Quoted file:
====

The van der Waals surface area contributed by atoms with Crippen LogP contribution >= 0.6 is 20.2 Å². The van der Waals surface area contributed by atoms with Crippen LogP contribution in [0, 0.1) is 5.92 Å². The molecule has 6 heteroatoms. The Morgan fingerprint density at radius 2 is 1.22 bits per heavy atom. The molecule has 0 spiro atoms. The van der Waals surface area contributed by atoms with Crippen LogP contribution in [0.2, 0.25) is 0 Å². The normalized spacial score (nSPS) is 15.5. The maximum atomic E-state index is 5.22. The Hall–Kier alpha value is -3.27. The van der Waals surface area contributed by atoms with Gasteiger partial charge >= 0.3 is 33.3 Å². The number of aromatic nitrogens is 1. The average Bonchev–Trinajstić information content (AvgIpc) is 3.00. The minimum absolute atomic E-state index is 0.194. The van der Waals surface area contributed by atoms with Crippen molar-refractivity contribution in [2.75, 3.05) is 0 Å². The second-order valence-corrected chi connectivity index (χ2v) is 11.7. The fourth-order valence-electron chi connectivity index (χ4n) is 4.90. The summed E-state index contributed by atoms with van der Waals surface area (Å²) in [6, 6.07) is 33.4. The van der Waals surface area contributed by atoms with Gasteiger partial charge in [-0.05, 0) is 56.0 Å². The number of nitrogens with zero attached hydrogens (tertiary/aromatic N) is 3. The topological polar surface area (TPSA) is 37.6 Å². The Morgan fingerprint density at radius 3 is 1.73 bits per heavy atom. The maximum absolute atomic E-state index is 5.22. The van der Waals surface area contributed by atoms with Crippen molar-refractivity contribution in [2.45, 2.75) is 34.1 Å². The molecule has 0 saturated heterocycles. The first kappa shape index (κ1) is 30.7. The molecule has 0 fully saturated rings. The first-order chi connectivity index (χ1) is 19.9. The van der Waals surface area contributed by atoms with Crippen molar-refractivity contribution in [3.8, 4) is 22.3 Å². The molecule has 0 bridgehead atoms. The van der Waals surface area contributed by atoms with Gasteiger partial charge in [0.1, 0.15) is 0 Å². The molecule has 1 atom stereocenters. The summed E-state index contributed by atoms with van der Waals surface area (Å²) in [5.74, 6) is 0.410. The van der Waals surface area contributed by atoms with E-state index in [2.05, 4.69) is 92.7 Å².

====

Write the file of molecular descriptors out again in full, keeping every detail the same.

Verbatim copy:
The van der Waals surface area contributed by atoms with Crippen LogP contribution >= 0.6 is 20.2 Å². The van der Waals surface area contributed by atoms with Crippen LogP contribution in [0, 0.1) is 5.92 Å². The molecule has 6 heteroatoms. The Morgan fingerprint density at radius 2 is 1.22 bits per heavy atom. The molecule has 0 spiro atoms. The van der Waals surface area contributed by atoms with Crippen LogP contribution in [0.2, 0.25) is 0 Å². The normalized spacial score (nSPS) is 15.5. The maximum atomic E-state index is 5.22. The Hall–Kier alpha value is -3.27. The van der Waals surface area contributed by atoms with Gasteiger partial charge >= 0.3 is 33.3 Å². The number of aromatic nitrogens is 1. The average Bonchev–Trinajstić information content (AvgIpc) is 3.00. The minimum absolute atomic E-state index is 0.194. The van der Waals surface area contributed by atoms with Crippen molar-refractivity contribution in [2.75, 3.05) is 0 Å². The second-order valence-corrected chi connectivity index (χ2v) is 11.7. The fourth-order valence-electron chi connectivity index (χ4n) is 4.90. The summed E-state index contributed by atoms with van der Waals surface area (Å²) in [6, 6.07) is 33.4. The van der Waals surface area contributed by atoms with Gasteiger partial charge in [-0.05, 0) is 56.0 Å². The number of nitrogens with zero attached hydrogens (tertiary/aromatic N) is 3. The topological polar surface area (TPSA) is 37.6 Å². The Morgan fingerprint density at radius 3 is 1.73 bits per heavy atom. The maximum absolute atomic E-state index is 5.22. The van der Waals surface area contributed by atoms with Crippen molar-refractivity contribution in [2.45, 2.75) is 34.1 Å². The molecule has 0 saturated heterocycles. The first kappa shape index (κ1) is 30.7. The molecule has 0 fully saturated rings. The first-order chi connectivity index (χ1) is 19.9. The van der Waals surface area contributed by atoms with Crippen molar-refractivity contribution in [3.8, 4) is 22.3 Å². The molecule has 0 bridgehead atoms. The van der Waals surface area contributed by atoms with Gasteiger partial charge in [0.1, 0.15) is 0 Å². The molecule has 1 atom stereocenters. The summed E-state index contributed by atoms with van der Waals surface area (Å²) in [5.74, 6) is 0.410. The van der Waals surface area contributed by atoms with E-state index in [2.05, 4.69) is 92.7 Å².